EPJ Web of Conferences
Volume 94, 2015DYMAT 2015 - 11th International Conference on the Mechanical and Physical Behaviour of Materials under Dynamic Loading
|Number of page(s)||6|
|Section||Modeling and Numerical Simulation|
|Published online||07 September 2015|
3D finite element simulation of effects of deflection rate on energy absorption for TRIP steel
1 Graduate School of Engineering, Hiroshima University, 1-4-1 Kagamiyama, Higashi-Hiroshima, Hiroshima 739-8527, Japan
2 Institute of Engineering, Hiroshima University, 1-4-1 Kagamiyama, Higashi-Hiroshima, Hiroshima 739-8527, Japan
3 Faculty of Engineering, Vietnam National University of Agriculture, Trauquy, Gialam, Hanoi 131004, Vietnam
Published online: 7 September 2015
Recently, with the requirement of lighter weight and more safety for a design of automobile, energy absorption capability of structural materials has become important. TRIP (Transformation-induced Plasticity) steel is expected to apply to safety members because of excellent energy absorption capability and ductility. Past studies proved that such excellent characteristics in TRIP steel are dominated by strain-induced martensitic transformation (SIMT) during plastic deformation. Because SIMT strongly depends on deformation rate and temperature, an investigation of the effects of deformation rate and temperature on energy absorption in TRIP is essential. Although energy absorption capability of material can be estimated by J-integral experimentally by using pre-cracked specimen, it is difficult to determine volume fraction of martensite and temperature rise during the crack extension. In addition, their effects on J-integral, especially at high deformation rate in experiment might be quite hard. Thus, a computational prediction needs to be performed. In this study, bending deformation behavior of pre-cracked specimen until the onset point of crack extension are predicted by 3D finite element simulation based on the transformation kinetics model proposed by Iwamoto et al. (1998). It is challenged to take effects of temperature, volume fraction of martensite and deformation rate into account. Then, the mechanism for higher energy absorption characteristic will be discussed.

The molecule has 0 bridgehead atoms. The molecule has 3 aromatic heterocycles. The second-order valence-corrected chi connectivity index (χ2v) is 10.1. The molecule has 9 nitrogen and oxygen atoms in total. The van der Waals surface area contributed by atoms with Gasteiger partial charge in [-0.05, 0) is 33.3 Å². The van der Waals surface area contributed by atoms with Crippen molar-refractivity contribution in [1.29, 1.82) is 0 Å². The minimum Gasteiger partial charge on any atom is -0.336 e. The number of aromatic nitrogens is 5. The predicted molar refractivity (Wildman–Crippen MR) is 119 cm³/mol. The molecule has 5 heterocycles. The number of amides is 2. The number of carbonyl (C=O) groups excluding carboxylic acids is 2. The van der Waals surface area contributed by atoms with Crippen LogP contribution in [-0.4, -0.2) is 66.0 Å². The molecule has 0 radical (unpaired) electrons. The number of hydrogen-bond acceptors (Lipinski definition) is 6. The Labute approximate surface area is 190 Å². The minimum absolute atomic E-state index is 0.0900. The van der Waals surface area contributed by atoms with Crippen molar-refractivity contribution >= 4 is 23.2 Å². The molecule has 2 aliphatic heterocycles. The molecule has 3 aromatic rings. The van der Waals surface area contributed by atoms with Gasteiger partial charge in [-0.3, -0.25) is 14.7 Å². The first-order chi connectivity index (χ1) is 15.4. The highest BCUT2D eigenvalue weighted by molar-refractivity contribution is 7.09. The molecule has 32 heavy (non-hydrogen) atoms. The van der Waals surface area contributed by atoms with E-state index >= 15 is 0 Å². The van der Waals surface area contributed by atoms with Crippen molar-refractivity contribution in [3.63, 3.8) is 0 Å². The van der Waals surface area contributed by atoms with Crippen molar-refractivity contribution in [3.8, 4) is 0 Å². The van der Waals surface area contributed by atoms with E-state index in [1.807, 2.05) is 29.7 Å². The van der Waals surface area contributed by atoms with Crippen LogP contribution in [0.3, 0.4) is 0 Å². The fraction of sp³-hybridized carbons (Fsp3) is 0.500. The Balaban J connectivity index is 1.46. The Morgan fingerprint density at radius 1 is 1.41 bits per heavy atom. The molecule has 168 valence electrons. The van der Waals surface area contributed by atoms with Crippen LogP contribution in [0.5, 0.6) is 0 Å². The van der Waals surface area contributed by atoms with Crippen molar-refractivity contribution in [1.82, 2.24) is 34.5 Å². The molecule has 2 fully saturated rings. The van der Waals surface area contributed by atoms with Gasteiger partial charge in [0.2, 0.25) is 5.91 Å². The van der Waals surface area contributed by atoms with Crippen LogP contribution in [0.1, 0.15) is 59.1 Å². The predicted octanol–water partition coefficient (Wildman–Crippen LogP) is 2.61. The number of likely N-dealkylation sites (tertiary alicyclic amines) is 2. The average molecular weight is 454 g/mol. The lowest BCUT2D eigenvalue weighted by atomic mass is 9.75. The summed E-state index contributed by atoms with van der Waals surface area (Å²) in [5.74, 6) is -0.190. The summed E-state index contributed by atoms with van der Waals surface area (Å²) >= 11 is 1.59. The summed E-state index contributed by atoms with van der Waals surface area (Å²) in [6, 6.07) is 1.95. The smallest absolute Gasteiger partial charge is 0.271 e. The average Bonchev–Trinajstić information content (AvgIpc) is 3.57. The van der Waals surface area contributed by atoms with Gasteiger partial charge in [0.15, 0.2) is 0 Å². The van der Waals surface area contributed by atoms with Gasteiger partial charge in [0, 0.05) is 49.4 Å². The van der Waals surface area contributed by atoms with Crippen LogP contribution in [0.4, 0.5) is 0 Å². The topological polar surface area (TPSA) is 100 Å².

© Owned by the authors, published by EDP Sciences, 2015
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